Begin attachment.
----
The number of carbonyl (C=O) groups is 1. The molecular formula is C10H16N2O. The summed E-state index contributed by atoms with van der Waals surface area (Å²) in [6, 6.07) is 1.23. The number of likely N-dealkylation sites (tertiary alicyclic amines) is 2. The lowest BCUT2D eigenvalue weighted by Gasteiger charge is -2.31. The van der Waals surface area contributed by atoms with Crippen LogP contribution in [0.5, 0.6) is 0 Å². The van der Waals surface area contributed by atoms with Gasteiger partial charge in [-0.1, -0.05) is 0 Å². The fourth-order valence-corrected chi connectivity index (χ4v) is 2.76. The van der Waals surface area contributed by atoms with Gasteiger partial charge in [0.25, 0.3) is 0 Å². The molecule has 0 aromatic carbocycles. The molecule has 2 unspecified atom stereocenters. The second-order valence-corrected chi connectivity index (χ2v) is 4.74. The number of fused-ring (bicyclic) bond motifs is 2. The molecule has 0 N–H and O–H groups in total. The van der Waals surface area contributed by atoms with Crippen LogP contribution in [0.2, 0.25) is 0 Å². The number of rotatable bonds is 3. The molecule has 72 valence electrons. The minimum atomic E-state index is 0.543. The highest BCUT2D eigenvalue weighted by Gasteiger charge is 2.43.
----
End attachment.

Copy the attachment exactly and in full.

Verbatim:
The number of carbonyl (C=O) groups is 1. The molecular formula is C10H16N2O. The summed E-state index contributed by atoms with van der Waals surface area (Å²) in [6, 6.07) is 1.23. The number of likely N-dealkylation sites (tertiary alicyclic amines) is 2. The lowest BCUT2D eigenvalue weighted by Gasteiger charge is -2.31. The van der Waals surface area contributed by atoms with Crippen LogP contribution in [0.5, 0.6) is 0 Å². The van der Waals surface area contributed by atoms with Gasteiger partial charge in [-0.1, -0.05) is 0 Å². The fourth-order valence-corrected chi connectivity index (χ4v) is 2.76. The van der Waals surface area contributed by atoms with Gasteiger partial charge in [0.25, 0.3) is 0 Å². The molecule has 0 aromatic carbocycles. The molecule has 2 unspecified atom stereocenters. The second-order valence-corrected chi connectivity index (χ2v) is 4.74. The number of fused-ring (bicyclic) bond motifs is 2. The molecule has 0 N–H and O–H groups in total. The van der Waals surface area contributed by atoms with Crippen LogP contribution in [0.2, 0.25) is 0 Å². The number of rotatable bonds is 3. The molecule has 72 valence electrons. The minimum atomic E-state index is 0.543. The highest BCUT2D eigenvalue weighted by Gasteiger charge is 2.43.